Acknowledging this fact - that the addict isn't the only one who needs help - is the first step families can take to help themselves and their loved ones get better, said Audrey Gladfelter, administrator of the York/Adams Drug & Alcohol Commission.
"Addiction is a family disease, so you can't just treat the person with the substance abuse disorder," she said.
York County Coroner Pam Gay, a member of the York County Heroin Task Force, knows the exhaustion and anger of watching a loved one struggle with addiction. Like Swenson, she was shocked to learn that a family member - her niece, a seemingly thriving woman in her 30s - struggled with addiction.
She watched with resentment as her niece, Kim, lost hold of everything she had - her marriage, her home, her job - and Gay eventually gained custody of Kim's 4- and 7-year-old children. Gay hit an all-time low, she said, when she spent a night circling one of her niece's hang-outs, trying to find her car to prove to people her niece was still using, even though she said she was not.
"It was then that my own 13-year-old son said to me, 'Mom, what are you doing?'" Gay wrote in a newspaper column earlier this year. "I finally realized, just as the drink and drugs had a hold on my niece, they also had a hold on me. This truly is a disease, and I was sick, too. I had let it consume me, too."
Now, she serves as a member of the York County Heroin Task Force, educating the community about addiction. She asks that people educate themselves before looking at addicts with hatred or condescension.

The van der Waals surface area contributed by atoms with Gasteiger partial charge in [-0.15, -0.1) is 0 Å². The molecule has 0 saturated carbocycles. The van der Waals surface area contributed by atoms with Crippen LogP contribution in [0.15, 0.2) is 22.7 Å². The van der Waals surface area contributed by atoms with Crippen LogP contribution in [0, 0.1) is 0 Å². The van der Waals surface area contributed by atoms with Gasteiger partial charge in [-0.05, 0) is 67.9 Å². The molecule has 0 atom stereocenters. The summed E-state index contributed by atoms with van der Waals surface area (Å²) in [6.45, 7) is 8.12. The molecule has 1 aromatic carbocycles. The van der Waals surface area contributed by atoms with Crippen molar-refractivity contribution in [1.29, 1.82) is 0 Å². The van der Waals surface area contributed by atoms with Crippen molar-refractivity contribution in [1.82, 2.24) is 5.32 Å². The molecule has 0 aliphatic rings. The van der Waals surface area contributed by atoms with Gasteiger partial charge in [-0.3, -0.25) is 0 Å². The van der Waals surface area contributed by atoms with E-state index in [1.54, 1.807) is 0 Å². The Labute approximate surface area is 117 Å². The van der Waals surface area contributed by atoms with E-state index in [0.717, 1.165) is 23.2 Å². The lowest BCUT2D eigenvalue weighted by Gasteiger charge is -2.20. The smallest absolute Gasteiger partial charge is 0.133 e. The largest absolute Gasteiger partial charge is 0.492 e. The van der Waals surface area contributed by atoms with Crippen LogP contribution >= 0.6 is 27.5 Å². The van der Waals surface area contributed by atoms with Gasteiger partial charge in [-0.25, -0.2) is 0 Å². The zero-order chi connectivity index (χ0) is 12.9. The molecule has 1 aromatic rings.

Other addiction experts agree that seeking education is one of the first steps families can take when they feel themselves being pulled down by a loved one's addiction.
Doing so can help families come to terms with one of the most difficult aspect of addiction: that recovery is a process - a lengthy and often difficult one, Matylewicz said.
"The hardest part with families is that, a lot of times, they want things better quickly," ?Matylewicz explained.
In addition to consulting with experts, families can also attend open Alcoholics Anonymous and Narcotics Anonymous meetings, maybe even ones where a loved one is speaking, to learn about what they are experiencing, said Bobbie Hickcox, director of Drug and Alcohol Services at TrueNorth Wellness.
But understanding can only go so far. Families and friends of people with substance abuse disorders still need to come to terms with their own emotional struggles.
"It's so terribly frightening, There's so much maternal anguish," Swenson said of her experiences with her son. "To hide this in silence and shame is just too much."
Resentment, shame and nonstop worrying about a loved one takes a physical and emotional toll on people, Gladfelter said.
Group counseling can help in these situations. National groups - like Al-Anon and Nar-Anon - offer regular meetings where people can share their experiences with a loved one's addiction, offering a sympathetic and nonjudgmental ear for people to tell their stories and share strategies that have worked for them.
York County has also developed a strong grassroots movement of independent in-person and online support systems that the commission lists on its website, she added.
Swenson found help through Al-Anon, reading, blogging and, eventually, writing a book about her experiences, "The Joey Song: A Mother's Story of Her Son's Addiction."
Although she still aches for her son to recover, the act of sharing her experiences with others, and knowing they might benefit from knowing they're not alone, has helped her put her life back on track. And in doing so, she hopes, she is setting a good example that her son might one day follow.
"I can't control Joey's recovery. But I can control my reaction," she said.
Gay, too, eventually broke loose from the hold of her niece's addiction. She realized she couldn't force her to get better and, consequently, understood she needed to turn the situation over to her higher power - God.